Catherine de’ Medici was a ruthless pragmatist and powerbroker who dominated the throne for thirty years. Her youngest daughter Marguerite, the glamorous “Queen Margot,” was a passionate free spirit, the only adversary whom her mother could neither intimidate nor control.
When Catherine forces the Catholic Marguerite to marry her Protestant cousin Henry of Navarre against her will, and then uses her opulent Parisian wedding as a means of luring his followers to their deaths, she creates not only savage conflict within France but also a potent rival within her own family. Goodreads.
I have to admit that this was somewhat an ‘out-of-the-ordinary’ choose for me; I have never had any interest whatsoever with the French royalty history, seeing that they seem to be quite a bit pompous for my taste, but I was sold the moment I saw the cover. Truthfully I had a huge expectation about this book, not only for a small glimpse into the French royalty history, but about the dynamics between mother daughter. TLDR; didn’t quite get what I had expected.
Indeed the life of the French royalties were dazzling, to say the least, but apart from that I can’t see why I would be hooked with other stories. I was intrigued to learn more about how ruthless Catherine would be, seeing that her life has been a lifelong struggle to maintain her position in court, but not even halfway through the book, the author took a sharp turn in just giving more focus on Marguerite and how life has been throwing lemons (if not rotten ones) towards her.
To be perfectly fair, the opening of the book was very promising. Yes, the betrayal that was concocted by Catherine was recorded in history as St. Bartholomew’s Day massacre and it did became the sharp knife that separates mother and daughter for the rest of their entire lives, but after the opening was over and so the thrill that the book had promised me was also over. Time and time again I was given phrases and paragraphs that sounded like it came out of some cheap tabloid during the sixteenth century. Every time a single chapter was about to be finished, the author seems like it needs to give a preview in the form of dramatic prose like I’m ready a synopsis for the next episodes of some b-class series.
Although I am very much annoyed by the way the story was written, but I am more concerned at how disappointed I am that in the end the book was not about the dynamics between mother and daughter but was more about Marguerite was cheated by life and how she overcame it and finally (depending on how one sees it) she won against life by outliving her vicious evil brother and mother, and was finally in a somewhat harmonious relationship with her ex-husband and his new family.
I feel cheated because I really was not signing up to read about Marguerite’s entire horrible lives, I wanted to know about the mother and daughter, but not all is bad. At the end of the book, we get to see the author concluding about the mother and daughter, how through time people’s perspective of the mother and daughter had changed. Catherine was seen as an evil woman vying for power control over France, but over time people had seen her ruthless act as a mere of survival instinct having been a foreigner to France and having been cheated by her husband over time. She was then seen as a ruthless and strong women, many might think her as a feminist herself for being able to hold down the French monarchy (she had three out of her four sons became the French kind) for as long as she did. Marguerite, on the other hand, was seen as a victim of her mother’s ruthless act but also were loved by the people of France for her compassion and her love for arts, not the mention how she had able to keep a peace between the Catholics and the Huguenots. Now, most people had only focused on her philandering, her love affairs with various men (it needs to be noted that it was not a strange thing in that era for both male and female to have a lover outside of marriage, although maybe women must be extra discreet about the affairs), her obsession for a love that would sweep one’s feet of the floor, and her frivolous interest for arts.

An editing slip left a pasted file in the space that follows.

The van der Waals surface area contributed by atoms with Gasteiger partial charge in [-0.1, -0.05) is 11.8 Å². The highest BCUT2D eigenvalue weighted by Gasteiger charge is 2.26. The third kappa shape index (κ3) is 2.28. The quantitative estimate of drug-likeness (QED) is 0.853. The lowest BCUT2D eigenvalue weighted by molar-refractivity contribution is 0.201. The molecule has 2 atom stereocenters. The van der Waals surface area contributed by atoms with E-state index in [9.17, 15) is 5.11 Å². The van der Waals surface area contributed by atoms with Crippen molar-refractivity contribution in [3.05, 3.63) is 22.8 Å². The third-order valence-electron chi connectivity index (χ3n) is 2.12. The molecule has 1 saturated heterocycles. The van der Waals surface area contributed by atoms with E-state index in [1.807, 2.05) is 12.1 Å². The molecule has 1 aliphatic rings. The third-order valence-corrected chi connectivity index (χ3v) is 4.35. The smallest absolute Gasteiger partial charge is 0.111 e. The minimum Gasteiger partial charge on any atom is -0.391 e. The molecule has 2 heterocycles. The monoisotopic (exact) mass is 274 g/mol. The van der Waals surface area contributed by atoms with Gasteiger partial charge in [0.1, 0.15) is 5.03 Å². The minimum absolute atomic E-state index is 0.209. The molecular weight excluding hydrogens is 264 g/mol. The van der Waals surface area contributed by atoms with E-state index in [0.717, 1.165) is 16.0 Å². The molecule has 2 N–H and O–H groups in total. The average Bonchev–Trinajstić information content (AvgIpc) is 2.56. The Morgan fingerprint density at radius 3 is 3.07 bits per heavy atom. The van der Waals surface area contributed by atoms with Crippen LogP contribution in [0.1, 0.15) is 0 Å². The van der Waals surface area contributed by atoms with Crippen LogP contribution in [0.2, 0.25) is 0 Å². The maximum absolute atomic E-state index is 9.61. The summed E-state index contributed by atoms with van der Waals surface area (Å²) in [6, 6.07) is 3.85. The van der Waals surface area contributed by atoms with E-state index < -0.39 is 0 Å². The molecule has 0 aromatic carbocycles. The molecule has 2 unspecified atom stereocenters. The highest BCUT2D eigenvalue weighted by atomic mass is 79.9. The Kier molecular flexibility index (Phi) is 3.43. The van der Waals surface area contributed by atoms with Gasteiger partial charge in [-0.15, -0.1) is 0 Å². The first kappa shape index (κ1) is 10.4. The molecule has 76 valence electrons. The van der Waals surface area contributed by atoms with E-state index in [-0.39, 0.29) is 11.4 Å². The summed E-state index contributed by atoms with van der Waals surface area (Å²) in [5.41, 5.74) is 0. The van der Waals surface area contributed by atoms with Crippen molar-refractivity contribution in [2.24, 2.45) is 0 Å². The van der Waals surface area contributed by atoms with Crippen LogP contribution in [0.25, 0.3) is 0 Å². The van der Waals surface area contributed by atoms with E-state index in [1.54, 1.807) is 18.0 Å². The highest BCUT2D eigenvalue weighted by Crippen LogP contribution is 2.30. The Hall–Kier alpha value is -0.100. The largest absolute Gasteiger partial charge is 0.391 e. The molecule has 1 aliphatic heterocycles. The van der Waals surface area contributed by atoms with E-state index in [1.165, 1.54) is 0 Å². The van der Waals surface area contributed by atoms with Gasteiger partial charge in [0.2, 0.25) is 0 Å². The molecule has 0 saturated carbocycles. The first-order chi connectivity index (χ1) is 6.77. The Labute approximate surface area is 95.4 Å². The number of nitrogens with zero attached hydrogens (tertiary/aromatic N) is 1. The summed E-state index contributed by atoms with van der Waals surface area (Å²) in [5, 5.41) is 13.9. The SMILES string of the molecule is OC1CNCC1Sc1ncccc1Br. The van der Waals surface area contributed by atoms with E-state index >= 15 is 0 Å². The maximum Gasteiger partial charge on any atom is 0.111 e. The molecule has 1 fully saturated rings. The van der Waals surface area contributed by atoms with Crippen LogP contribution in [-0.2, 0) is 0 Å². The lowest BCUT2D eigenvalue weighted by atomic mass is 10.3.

That conclusion was interesting because it is true in many account when one talks about a female figure; it only revolves in whether this certain female a ruthless person or just frivolous. And when she’s ruthless, she’s either being portrayed as a power hungry person or (some very few lucky ones) seen as a strong women ahead of its time. But, when she’s frivolous, well let’s just say a frivolous women is expected of her gender (ha, such a joke).
So, to conclude this rambling, do I hate the book? Not necessarily, because I did gain some new information from it (which is how I like my book) but I would have preferred to be reading something else.
Title: The Rival Queens: Catherine de’Medici, Her Daughter Marguerite de Valois, and the Betrayal That Ignited a Kingdom
Author: Nancy Goldstone
Genre: Biography/Memoir, History, Non fiction